Black On Black
In an action rich in irony this week a certain Mr Black successfully brought legal action against the notorious ‘whites only’ South African holiday resort, Broederstroom Vakansie-Oord, situated near the Hartebeespoorte Dam in Gauteng Province. In common with a handful of other facilities, notably the Orange Freestate, an element of white society in South Africa has, and continues to attempt to retain what racial exclusivity the liberal constitution of South Africa will allow. On 5 March this year Mr Black and his wife, who are white but who have two adopted black children, were evicted from the resort thanks to the mixed race status of their family. This enraged Mr. Black, causing him, with some justification, to lodge a complaint against Broederstroom with the South African Human Rights Commission, which in turn initiated proceedings in the Equality Court in terms of the Promotion of Equality and Prevention of Unfair Discrimination Act of 2000.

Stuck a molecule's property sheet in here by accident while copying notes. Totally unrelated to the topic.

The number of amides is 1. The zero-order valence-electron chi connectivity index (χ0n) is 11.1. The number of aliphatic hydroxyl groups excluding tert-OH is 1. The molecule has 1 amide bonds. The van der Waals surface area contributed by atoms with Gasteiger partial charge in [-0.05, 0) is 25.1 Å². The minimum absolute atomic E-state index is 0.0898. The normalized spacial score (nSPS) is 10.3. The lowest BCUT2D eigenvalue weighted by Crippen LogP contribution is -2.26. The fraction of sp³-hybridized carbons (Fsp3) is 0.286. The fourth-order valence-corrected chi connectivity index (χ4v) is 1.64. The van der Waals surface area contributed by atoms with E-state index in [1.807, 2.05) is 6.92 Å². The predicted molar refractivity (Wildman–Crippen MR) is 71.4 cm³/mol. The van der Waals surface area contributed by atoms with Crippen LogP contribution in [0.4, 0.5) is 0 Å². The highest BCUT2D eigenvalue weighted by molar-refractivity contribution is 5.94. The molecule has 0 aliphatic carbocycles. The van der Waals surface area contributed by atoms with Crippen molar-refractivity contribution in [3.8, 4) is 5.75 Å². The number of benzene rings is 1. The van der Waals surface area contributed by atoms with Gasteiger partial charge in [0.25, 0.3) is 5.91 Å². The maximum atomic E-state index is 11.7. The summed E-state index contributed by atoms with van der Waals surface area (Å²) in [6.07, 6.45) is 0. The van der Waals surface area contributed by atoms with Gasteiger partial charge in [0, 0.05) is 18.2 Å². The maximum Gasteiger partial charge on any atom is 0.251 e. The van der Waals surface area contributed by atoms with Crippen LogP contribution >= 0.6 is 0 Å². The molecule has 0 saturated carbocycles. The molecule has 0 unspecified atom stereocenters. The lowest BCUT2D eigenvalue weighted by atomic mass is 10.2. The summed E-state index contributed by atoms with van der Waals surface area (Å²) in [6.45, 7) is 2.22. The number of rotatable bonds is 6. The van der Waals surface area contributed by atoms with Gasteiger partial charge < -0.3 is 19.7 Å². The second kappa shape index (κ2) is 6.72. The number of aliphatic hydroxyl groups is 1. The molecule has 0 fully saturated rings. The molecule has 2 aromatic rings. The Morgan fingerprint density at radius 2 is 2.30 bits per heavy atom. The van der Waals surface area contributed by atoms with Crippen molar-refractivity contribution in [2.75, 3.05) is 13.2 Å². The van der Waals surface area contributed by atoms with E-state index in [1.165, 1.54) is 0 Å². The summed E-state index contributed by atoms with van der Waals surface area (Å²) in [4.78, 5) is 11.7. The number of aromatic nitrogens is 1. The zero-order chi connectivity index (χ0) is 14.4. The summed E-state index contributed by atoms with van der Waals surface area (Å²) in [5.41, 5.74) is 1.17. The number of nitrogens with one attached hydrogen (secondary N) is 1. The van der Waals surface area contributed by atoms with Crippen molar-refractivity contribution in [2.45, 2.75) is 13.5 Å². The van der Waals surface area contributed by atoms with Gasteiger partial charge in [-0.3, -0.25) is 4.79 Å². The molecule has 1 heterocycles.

The matter was settled out of court, but this is not the first time that the proprietor of Broederstroom Vakansie-Oord, a certain Mr H Pretorius, has pitched this particular race policy regarding public access to his property. Earlier in the year he disallowed the presence of world famous South African filmmaker Anand Singh (a gentleman of east Indian origin) from joining his crew filming Leon Shuster’s follow up Mr Bones 2 at Broederstroom. Pretorius was in fact out on bail at that time on a charge of attempted murder in an incident involving himself, a rifle, several shots and a black man walking through his property.